Many technology journalists and privacy advocates have criticized aspects of Facebook’s new privacy controls and default settings. But I’ve noticed one aspect to the changes that I find disappointing, and thus far I’ve not seen it noted elsewhere.
You may recall that earlier this year, Facebook came under scrutiny by the Privacy Commissioner of Canada. Several concerns the Commissioner’s office raised related to Facebook applications. Readers of this blog were already quite familiar with privacy issues relating to applications, but the Canadian investigation brought them to the forefront, and Facebook responded by promising sweeping changes to their platform.
When the new privacy controls launched on my own Facebook profile, I took a look at the section for “Applications and Websites.” At first, my feelings were mixed. Facebook had finally made it clear that the checkboxes of various fields you could elect to share applied only to applications your friends used. (The previous setup was far more confusing and led to even major technology sites errantly reporting that the controls applied to applications you used as well.) But Facebook had also removed the option to exempt yourself from the Platform completely.
But then I clicked the button to “Learn More” about what I shared when using applications and web sites. I’ve long talked about the need to educate users, so perhaps this would finally clarify how much access applications have. Instead, I was stunned to read this statement:
When you visit a Facebook-enhanced application or website, it may access any information you have made visible to Everyone (Edit Profile Privacy) as well as your publicly available information. This includes your Name, Profile Picture, Gender, Current City, Networks, Friend List, and Pages. The application will request your permission to access any additional information it needs.
At first, I thought this was simply false. The way I read it, authorizing an application gave it access to your PAI and anything visible to “Everyone,” but if the application also wanted, say, your favorite movies, it would ask you first. While Facebook has vowed to eventually roll out such a setup, it has not yet appeared and was not promised to be fully in place until fall of next year.
But then I realized what the paragraph was actually communicating. An application has access to your PAI and anything visible to “Everyone” as soon as you stop by – no authorization necessary. (This may lead to a few surprises and scares in the near future.) That last bit about requesting your permission for any additional information refers to authorizing the application. In other words, if the application needs any more data, it will request authorization – which gives it access to all of your personal data.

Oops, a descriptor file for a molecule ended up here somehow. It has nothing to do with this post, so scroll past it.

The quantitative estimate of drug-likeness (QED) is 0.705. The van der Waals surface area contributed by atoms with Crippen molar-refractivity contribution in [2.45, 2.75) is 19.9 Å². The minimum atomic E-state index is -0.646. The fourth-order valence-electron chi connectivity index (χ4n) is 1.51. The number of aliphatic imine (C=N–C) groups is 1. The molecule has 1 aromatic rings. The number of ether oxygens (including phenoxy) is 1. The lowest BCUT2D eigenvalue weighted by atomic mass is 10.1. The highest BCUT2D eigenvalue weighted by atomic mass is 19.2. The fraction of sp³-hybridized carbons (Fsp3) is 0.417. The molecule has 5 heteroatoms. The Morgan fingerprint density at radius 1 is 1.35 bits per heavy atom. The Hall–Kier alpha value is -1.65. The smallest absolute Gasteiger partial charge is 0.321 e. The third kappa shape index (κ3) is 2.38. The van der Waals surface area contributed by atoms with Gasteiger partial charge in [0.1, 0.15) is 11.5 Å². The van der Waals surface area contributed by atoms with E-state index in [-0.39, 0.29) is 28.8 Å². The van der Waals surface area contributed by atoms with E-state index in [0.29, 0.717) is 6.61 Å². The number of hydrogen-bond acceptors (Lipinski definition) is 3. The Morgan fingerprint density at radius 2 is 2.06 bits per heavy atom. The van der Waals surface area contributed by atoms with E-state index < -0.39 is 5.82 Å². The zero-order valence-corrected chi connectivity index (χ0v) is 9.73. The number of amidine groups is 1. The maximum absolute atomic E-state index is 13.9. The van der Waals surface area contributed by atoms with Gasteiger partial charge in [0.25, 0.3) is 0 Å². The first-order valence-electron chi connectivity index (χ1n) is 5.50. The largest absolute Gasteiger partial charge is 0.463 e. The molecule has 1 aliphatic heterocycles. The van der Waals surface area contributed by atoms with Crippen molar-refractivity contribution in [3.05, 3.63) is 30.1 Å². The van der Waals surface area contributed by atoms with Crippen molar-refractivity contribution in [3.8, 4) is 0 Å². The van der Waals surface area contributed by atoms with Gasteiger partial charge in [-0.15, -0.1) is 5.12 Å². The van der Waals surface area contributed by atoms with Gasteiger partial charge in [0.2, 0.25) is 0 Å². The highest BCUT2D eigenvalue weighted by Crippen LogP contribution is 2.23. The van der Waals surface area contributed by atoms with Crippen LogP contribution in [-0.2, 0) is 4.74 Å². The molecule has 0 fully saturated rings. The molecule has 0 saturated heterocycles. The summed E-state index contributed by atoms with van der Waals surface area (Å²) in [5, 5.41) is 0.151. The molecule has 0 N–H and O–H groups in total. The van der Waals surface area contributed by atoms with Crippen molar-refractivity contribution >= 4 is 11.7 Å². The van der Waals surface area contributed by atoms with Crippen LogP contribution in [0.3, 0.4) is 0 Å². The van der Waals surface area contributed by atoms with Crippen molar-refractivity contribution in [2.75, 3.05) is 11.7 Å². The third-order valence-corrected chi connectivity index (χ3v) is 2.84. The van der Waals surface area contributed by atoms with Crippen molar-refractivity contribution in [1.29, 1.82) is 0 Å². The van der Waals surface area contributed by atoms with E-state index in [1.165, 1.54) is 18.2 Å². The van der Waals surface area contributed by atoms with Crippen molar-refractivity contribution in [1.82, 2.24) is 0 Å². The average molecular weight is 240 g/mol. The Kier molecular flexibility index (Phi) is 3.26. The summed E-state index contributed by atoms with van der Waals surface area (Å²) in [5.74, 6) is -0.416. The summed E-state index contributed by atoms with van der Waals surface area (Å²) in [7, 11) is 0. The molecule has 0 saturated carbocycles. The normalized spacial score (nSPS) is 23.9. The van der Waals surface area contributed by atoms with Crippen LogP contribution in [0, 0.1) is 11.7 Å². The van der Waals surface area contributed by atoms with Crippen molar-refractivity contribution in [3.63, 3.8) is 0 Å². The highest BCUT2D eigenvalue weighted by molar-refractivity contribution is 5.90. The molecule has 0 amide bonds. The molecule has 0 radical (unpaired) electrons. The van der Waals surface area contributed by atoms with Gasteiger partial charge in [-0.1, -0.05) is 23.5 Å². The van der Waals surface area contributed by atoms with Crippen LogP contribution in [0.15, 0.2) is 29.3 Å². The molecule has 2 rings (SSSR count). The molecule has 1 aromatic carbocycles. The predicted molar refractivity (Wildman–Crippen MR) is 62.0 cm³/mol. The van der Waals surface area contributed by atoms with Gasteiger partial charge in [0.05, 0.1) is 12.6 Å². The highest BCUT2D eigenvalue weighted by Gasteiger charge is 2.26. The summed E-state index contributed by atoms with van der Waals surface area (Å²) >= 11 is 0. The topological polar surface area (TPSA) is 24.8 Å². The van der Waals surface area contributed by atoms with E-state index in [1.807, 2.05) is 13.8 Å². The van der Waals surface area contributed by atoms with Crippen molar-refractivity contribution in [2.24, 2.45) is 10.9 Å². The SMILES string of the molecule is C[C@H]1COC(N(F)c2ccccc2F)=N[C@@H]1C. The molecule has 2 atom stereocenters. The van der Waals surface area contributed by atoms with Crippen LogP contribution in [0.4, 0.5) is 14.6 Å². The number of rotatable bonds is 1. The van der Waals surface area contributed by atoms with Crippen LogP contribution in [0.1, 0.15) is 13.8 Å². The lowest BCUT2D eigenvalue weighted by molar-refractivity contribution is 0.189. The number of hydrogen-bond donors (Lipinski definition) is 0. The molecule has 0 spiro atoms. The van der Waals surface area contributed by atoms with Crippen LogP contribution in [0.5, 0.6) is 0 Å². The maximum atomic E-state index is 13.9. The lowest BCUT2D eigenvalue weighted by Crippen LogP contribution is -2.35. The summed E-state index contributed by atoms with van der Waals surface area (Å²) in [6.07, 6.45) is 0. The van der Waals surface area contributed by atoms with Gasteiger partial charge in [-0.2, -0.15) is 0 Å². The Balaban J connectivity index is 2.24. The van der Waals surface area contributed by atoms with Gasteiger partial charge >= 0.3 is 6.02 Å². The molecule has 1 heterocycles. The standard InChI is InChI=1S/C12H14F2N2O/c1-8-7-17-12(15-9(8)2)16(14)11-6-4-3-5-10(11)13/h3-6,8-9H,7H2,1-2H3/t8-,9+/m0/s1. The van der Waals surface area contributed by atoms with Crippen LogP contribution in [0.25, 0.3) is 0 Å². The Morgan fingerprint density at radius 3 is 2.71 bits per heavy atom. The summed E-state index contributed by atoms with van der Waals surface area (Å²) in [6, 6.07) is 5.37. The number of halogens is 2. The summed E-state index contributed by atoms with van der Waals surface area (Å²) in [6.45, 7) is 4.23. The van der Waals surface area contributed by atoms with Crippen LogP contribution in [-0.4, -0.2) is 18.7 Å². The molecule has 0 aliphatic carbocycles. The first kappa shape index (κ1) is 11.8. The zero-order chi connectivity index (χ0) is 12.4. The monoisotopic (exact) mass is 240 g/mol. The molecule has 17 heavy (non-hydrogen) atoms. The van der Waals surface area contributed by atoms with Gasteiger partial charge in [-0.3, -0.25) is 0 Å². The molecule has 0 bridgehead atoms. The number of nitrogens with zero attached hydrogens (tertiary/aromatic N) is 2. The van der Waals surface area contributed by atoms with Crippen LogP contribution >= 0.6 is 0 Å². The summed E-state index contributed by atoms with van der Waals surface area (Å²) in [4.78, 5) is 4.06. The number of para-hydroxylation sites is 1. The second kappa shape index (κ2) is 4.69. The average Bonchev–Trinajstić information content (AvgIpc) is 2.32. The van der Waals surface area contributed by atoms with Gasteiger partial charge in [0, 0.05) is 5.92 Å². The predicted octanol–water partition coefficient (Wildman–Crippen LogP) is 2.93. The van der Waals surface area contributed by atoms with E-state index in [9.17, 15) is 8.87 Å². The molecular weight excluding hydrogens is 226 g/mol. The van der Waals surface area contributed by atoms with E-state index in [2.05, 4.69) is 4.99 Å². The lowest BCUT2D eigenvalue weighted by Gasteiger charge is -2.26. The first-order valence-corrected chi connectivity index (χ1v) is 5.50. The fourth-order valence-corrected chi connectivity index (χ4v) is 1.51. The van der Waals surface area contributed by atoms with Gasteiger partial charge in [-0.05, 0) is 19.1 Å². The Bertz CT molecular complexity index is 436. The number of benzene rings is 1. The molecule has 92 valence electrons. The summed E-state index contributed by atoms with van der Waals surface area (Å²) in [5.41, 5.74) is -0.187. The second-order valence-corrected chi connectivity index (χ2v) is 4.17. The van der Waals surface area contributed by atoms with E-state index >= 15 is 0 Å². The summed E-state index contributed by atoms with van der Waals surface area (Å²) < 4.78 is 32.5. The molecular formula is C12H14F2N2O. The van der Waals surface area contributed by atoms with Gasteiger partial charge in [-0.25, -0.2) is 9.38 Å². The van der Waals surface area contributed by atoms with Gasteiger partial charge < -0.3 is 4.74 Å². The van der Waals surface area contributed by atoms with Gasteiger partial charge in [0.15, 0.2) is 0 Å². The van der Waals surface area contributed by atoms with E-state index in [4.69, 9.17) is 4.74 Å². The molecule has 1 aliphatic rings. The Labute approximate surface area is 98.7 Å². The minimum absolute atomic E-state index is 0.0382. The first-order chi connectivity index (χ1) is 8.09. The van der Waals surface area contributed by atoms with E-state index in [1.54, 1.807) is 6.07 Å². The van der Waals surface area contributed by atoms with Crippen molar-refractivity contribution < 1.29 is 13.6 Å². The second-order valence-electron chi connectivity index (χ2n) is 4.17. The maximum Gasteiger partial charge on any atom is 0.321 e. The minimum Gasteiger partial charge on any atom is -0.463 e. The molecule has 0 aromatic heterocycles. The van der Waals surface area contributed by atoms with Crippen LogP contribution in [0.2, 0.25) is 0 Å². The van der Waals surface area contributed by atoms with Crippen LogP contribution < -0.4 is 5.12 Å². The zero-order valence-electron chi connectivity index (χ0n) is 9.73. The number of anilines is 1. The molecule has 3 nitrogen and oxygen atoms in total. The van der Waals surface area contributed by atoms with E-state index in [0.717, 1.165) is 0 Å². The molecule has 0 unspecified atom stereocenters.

Some may counter that the confusion here lies with me alone, and I ought not presume that users will make the same mistake. However, given that users have already been trained to authorize applications before using them at all (not to mention whether users even distinguish applications from the Facebook brand), I’m quite certain this new paragraph will continue to produce the sort of myths I’ve seen published about the old application privacy settings. In any event, Facebook has resorted to language that could at best be described as somewhat vague.
Please correct me if you think I’m wrong, but I find the last sentence of Facebook’s new explanation very misleading. It gives the impression that applications will politely ask users for more personal details if they become particularly necessary, when in fact most people who use a given application have already authorized it and thus already given it full access to personal profile information.
After all of the controversies, studies, confusions, misstatements, and problems that have come about this past year regarding privacy and Facebook applications, and especially in light of the previous pressure from Canada, I would have thought that Facebook would take this opportunity to add a more thorough and clear exposition of what applications can access and do with user information. Perhaps I’m being too hard on their new attempt. But if the past is any indication, I expect user misunderstandings over Facebook applications to persist.
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